ANDERSEN AIR FORCE BASE, Guam -- Dead mice laced with painkillers are about to rain down on Guam's jungle canopy. They are scientists' prescription for a headache that has caused the tiny U.S. territory misery for more than 60 years: the brown tree snake.
Most of Guam's native bird species are extinct because of the snake, which reached the island's thick jungles by hitching rides from the South Pacific on U.S. military ships shortly after World War II.
There may be 2 million of the reptiles on Guam now, decimating wildlife, biting residents and even knocking out electricity by slithering onto power lines.
More than 3,000 miles away, environmental officials in Hawaii have long feared a similar invasion — which in their case likely would be a "snakes on a plane" scenario.
That would cost the state many vulnerable species and billions of dollars, but the risk will fall if Guam's airdrop strategy succeeds.
"We are taking this to a new phase," said Daniel Vice, assistant state director of U.S. Department of Agriculture's Wildlife Services in Hawaii, Guam, and the Pacific Islands. "There really is no other place in the world with a snake problem like Guam."
Brown tree snakes are generally a few feet long but can grow to be more than 10 feet in length.
Most of Guam's native birds were defenseless against the nocturnal, tree-based predators, and within a few decades of the reptile's arrival, nearly all of them were wiped out.
The snakes can also climb power poles and wires, causing blackouts, or slither into homes and bite people, including babies.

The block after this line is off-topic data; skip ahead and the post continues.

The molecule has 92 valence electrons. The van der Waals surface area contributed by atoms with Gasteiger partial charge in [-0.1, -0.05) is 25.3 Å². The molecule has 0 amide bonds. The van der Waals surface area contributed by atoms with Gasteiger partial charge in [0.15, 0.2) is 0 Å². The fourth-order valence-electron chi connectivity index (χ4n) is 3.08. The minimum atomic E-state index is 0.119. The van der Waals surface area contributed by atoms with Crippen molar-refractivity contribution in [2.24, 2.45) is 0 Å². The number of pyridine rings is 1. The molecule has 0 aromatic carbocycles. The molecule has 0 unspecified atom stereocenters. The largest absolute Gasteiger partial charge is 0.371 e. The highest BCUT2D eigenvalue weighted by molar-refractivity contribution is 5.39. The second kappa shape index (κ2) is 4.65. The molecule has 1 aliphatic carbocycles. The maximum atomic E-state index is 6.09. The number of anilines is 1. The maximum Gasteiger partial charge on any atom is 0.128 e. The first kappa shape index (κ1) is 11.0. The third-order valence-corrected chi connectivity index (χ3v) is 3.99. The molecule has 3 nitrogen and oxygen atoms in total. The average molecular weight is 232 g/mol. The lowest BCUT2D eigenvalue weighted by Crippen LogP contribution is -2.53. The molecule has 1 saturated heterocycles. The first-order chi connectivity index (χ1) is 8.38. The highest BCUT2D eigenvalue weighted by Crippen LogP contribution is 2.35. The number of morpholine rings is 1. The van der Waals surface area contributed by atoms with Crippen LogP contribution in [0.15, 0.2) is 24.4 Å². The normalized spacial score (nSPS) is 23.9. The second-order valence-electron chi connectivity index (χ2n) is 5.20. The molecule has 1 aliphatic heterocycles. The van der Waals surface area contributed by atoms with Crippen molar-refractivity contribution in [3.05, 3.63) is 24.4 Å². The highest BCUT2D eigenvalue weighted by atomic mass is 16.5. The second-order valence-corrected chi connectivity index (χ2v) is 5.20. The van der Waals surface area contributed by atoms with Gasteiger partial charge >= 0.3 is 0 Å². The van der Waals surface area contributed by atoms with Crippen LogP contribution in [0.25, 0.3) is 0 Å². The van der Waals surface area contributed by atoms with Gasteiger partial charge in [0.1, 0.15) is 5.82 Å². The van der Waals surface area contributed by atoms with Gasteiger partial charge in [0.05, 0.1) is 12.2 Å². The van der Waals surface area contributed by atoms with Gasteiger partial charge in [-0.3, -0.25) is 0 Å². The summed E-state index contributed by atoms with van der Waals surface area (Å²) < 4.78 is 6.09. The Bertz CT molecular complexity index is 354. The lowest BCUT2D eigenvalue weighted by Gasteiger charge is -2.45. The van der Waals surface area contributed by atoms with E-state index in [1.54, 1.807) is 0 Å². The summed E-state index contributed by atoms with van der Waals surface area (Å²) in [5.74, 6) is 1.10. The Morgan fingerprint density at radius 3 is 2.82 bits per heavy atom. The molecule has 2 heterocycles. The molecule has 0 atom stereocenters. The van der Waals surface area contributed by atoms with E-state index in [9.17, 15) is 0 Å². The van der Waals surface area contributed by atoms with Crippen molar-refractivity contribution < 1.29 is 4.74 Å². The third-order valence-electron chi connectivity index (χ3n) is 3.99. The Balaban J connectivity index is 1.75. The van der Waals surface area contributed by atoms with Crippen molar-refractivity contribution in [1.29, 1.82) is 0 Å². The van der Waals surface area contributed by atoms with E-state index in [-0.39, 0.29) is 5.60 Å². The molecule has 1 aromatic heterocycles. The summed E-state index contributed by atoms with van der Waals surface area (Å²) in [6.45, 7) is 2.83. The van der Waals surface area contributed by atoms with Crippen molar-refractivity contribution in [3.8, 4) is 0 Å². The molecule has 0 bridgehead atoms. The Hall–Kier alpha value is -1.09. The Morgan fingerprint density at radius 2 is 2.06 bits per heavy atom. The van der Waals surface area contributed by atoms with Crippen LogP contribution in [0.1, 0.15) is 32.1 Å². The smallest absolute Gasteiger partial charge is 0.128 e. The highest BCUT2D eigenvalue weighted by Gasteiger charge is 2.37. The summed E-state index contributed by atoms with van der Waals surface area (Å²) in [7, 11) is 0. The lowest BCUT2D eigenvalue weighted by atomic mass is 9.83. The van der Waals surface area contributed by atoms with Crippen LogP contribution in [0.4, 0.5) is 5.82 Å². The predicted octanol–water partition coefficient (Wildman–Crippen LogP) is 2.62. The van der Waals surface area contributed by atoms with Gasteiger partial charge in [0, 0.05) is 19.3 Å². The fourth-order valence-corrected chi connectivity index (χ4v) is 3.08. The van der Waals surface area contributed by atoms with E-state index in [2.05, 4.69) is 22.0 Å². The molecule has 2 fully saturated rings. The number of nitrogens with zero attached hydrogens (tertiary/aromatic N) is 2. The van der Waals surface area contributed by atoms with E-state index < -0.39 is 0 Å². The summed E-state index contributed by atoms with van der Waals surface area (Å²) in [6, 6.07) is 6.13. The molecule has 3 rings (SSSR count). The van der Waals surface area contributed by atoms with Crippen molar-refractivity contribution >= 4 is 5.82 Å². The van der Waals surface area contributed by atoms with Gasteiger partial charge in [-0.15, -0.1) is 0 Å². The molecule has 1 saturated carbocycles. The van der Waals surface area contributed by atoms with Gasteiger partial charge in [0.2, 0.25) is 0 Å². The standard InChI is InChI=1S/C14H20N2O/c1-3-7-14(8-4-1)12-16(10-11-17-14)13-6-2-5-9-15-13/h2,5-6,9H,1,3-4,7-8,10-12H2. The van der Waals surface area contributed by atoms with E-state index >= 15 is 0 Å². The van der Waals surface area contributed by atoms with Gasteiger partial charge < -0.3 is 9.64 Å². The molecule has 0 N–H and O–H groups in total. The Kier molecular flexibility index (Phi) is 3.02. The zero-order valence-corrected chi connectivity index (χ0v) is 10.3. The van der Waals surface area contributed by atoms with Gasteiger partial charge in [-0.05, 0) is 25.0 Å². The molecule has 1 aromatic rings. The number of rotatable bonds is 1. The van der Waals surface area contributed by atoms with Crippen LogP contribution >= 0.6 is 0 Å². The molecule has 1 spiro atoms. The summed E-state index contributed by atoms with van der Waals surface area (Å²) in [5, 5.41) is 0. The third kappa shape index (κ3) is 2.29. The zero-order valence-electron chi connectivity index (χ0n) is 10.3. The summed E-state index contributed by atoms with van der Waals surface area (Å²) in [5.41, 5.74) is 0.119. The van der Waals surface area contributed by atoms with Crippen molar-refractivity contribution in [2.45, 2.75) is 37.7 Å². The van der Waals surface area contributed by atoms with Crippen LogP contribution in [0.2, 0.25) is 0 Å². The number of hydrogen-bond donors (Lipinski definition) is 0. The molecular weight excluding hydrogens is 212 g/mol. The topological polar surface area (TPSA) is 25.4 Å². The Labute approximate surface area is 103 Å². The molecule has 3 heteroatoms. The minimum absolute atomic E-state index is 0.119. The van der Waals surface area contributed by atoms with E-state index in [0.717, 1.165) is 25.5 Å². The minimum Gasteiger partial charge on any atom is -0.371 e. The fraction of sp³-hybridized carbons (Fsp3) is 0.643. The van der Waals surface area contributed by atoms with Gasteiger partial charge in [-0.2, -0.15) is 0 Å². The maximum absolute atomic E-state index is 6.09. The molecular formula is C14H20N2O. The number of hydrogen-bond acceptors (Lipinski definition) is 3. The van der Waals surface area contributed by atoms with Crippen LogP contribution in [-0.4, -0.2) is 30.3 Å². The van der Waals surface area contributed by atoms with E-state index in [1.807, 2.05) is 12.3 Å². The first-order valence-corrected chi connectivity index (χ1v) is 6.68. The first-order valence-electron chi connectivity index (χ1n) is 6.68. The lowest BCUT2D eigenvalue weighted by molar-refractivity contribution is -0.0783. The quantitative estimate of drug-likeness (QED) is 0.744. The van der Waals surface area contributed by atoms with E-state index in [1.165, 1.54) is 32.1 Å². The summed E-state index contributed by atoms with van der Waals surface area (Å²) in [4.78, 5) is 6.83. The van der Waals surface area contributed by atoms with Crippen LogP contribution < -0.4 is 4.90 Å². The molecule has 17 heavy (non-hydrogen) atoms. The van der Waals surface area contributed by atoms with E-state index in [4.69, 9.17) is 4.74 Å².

They use venom on their prey, but it is not lethal to humans.
The infestation and the toll it has taken on native wildlife have tarnished Guam's image as a tourism haven, though the snakes are rarely seen outside their jungle habitat.
The solution to this headache, fittingly enough, is acetaminophen, the active ingredient in painkillers including Tylenol.
The strategy takes advantage of the snake's two big weaknesses. Unlike most snakes, brown tree snakes are happy to eat prey they didn't kill themselves, and they are highly vulnerable to acetaminophen, which is harmless to humans.
The upcoming mice drop is targeted to hit snakes near Guam's sprawling Andersen Air Force Base, which is surrounded by heavy foliage and if compromised would offer the snakes a potential ticket off the island. Using helicopters, the dead neonatal mice will be dropped by hand, one by one.
U.S. government scientists have been perfecting the mice-drop strategy for more than a decade with support from the Department of Defense and the Department of the Interior.
To keep the mice bait from dropping all the way to the ground, where it could be eaten by other animals or attract insects as they rot, researchers have developed a device with streamers designed to catch in the branches of the forest foliage, where the snakes live and feed.
Experts say the impact on other species will be minimal, particularly since the snakes have themselves wiped out the birds that might have been most at risk.
"One concern was that crows may eat mice with the toxicant," said William Pitt, of the U.S. National Wildlife Research Center's Hawaii Field Station. "However, there are no longer wild crows on Guam."
The mouse drop is set to start in April or May.
A 2010 study conducted by the National Wildlife Research Center found brown tree snakes would cause between $593 million and $2.14 billion in economic damage each year if they became established in Hawaii like they are on Guam.
Power outages would cause the most damage, followed by a projected decline in tourism. The cost of treating snake bites would account for a small share.
Native Hawaiian birds "literally don't know what to do when they see a snake coming," said Christy Martin, a spokeswoman for the Coordinating Group on Alien Pest Species, a partnership of Hawaii government agencies and private organizations.
"Once we get snakes here, we're never going to be able to fix the situation," Martin said.